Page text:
Planning an Effective Research Trip

One of my favorite things to do as both a genealogist and a historian is to go on research trips. I’ve learned the hard way that in order to get the most out of a research trip, you have to plan, plan, and do some more planning beforehand. Over the last couple of years I have taken more research trips for my work as a historian than I have for genealogy. I have been asked if there is a difference between the two. The one grant-funded research trip I went on came with its own unique set of expectations but in general there is not any difference between how I plan for a genealogy trip versus a “historian” trip.

My decisions to go on a research trip are usually motivated by cost effectiveness. Not everything is online – shocker I know! – and sometimes it costs me the same or less to go on-site and get what I need than it does to hire someone or pay the research fees involved. Admittedly, I can be a bit of a control freak and simply prefer to do the research myself in some instances.

Once the decision has been made that I need to go get a record or look at particular resource myself, the next thing I do is consider about how much time it may take me to do so. For example, is it something that will take me only an hour to get through or an entire day? I want to make my research trips as effective as possible which means balancing leaving myself plenty of time to get what I need and maximizing the amount of things I can get while there.

The next step I typically take, if I have not done so already, is to survey the records available at the repository I will be visiting and at other nearby repositories. What do they have that could help me figure out the research problem(s) at hand? Surveying the records available means nothing if I do not write it down or preferably neatly type it up!  Here’s how I survey records:

  • I visit the repository in question’s website to see if they have any catalogs or other databases I can search through.
  • I like to also just browse their offerings especially if they have finding aids available. I look for finding aids for the topic and geographical location in question. There have been several times I have come across a potentially useful resource that I would not have thought to look for otherwise.
  • If an email is listed, I send a detailed email explaining the time frame in which I am researching, the specific topics involved, my research objectives, and ask if there are any additional resources not listed on their website that may be of benefit.
  • I also like to reach out to my fellow genealogists and historians to see if any of them have been to where I am headed and what tips they may have for me.

At this point I typically start a draft of a research plan. I put my research objective right at the top to help keep me focused and on track. If I am going to more than one repository I create a research plan for each one. I list the records or sources I want to look at by order of importance. Each person may have their own system for prioritizing, there is no wrong way! I prioritize according to the potential value of the information that record/source may provide balanced with the likelihood of that record/source will actually yield anything helpful (including negative evidence). It’s a tricky tight rope to walk but one that has paid off immensely for me!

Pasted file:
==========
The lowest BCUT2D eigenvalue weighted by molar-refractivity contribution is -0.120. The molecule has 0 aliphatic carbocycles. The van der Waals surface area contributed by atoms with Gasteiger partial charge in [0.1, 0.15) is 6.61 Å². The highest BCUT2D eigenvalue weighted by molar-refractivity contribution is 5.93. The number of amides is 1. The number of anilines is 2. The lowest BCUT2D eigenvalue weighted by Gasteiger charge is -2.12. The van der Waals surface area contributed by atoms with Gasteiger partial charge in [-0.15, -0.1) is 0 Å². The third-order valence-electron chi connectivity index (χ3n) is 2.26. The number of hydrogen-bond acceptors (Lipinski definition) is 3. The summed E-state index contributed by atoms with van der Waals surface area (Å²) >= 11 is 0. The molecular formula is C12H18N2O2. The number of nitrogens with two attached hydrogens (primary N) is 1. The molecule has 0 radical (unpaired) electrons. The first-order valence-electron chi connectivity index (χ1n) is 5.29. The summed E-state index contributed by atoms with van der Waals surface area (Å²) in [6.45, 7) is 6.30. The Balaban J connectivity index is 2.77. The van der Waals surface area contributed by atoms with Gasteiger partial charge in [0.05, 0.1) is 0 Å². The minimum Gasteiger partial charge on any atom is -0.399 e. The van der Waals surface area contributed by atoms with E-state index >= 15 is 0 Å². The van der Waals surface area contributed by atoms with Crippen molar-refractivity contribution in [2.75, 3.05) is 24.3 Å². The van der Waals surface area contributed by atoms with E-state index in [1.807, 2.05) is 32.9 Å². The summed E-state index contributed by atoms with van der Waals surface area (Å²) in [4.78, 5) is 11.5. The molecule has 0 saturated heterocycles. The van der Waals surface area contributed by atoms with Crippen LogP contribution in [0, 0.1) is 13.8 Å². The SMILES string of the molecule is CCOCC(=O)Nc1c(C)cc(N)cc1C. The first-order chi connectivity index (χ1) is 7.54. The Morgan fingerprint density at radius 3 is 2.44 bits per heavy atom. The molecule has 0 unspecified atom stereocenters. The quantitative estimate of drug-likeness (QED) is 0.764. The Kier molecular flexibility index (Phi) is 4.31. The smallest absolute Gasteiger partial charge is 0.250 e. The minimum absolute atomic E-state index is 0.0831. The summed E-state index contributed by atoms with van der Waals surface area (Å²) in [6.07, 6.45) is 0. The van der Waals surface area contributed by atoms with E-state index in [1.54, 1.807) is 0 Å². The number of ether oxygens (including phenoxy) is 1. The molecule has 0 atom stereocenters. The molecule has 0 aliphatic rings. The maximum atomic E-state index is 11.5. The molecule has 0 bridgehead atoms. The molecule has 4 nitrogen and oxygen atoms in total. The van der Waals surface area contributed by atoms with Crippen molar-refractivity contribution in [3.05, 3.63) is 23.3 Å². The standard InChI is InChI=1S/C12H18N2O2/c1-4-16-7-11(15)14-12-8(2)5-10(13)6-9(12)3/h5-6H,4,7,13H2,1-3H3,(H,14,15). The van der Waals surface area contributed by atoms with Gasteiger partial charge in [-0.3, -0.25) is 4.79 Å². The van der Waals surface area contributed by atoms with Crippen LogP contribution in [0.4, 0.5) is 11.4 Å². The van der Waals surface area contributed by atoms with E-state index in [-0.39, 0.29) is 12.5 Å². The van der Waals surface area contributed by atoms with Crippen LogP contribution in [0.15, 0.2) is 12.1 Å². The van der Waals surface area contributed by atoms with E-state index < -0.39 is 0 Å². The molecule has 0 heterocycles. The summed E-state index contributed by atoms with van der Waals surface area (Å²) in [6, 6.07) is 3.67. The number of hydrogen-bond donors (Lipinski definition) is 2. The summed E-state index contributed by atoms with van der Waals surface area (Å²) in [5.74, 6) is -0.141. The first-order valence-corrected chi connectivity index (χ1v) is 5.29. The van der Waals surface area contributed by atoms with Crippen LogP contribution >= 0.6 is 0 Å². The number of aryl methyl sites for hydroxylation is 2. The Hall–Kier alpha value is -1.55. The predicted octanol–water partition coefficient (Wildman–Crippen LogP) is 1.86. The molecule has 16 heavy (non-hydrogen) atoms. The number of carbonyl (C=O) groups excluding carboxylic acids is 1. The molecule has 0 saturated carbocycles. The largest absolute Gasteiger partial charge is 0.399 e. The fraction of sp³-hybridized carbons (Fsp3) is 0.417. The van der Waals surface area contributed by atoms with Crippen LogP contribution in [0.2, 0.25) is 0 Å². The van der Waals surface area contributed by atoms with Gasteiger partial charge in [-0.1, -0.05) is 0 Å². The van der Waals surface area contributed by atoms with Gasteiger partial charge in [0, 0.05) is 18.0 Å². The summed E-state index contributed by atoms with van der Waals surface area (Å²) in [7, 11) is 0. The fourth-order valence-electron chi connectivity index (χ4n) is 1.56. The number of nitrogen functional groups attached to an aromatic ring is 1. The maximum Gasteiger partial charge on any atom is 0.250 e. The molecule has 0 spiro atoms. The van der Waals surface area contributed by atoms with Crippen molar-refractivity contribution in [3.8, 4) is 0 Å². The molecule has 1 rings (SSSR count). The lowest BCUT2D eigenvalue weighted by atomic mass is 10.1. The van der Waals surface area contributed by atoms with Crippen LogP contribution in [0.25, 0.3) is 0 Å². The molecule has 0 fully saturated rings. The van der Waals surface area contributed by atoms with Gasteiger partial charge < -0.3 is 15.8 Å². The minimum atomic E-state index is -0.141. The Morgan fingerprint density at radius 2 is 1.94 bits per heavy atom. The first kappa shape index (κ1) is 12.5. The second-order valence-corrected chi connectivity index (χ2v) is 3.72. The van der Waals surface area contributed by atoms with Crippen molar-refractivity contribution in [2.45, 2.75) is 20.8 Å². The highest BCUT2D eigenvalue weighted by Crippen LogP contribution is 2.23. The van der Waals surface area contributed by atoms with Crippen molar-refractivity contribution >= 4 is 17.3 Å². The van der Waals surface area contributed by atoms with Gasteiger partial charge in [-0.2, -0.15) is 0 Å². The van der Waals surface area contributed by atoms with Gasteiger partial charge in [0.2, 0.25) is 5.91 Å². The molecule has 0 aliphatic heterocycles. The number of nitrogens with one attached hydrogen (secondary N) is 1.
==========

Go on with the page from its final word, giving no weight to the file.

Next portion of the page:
Then I move onto figuring out the logistics of the trip. For each repository I am visiting I gather the following information:

  • When are they open?
  • Do they have any special events or closures coming up?*
  • What is the parking situation like? Any fees involved?
    What is the air conditioning like?* I need to know this due to a medical condition I have,    be sure to take into account any health conditions you have.
  • How can I go about copying what I need – can I take pictures or use a scanner? How much do they charge for using a copier?
  • Are there any special rules or procedures – limitations on what you can bring into the research room, identification you need to bring, etc.?
  • Are the records I need on-site or do I need to contact them in advance about what I need?
  • Do they have lockers? How much for these?

The items marked with the asterisk are items I usually call to verify with a live person. The rest I look on their website or social media pages first. I tell them I have reviewed their website when I call and like to end the conversation by asking if there’s anything else they think I should know…and of course a THANK YOU.

I include all of the logistical information in my finalized research plan. That way all of the information I may need is right at my fingertips. I prefer to work with paper copies of my research plans. Additionally, I never bring my original research files with me. I type up summaries of what I already have relevant to my research objectives and bring those with me. I put my research plan, summaries, and a map with directions in one folder or a book report cover. But what if something happens to that folder? I save those research plans, summaries, and additional information on Google Drive where it’s there if I need it.

Lastly but not the least, take a lunch break and sneak in some time to relax and have fun. If you are stressed out and hangry, you will not be as effective as you could be!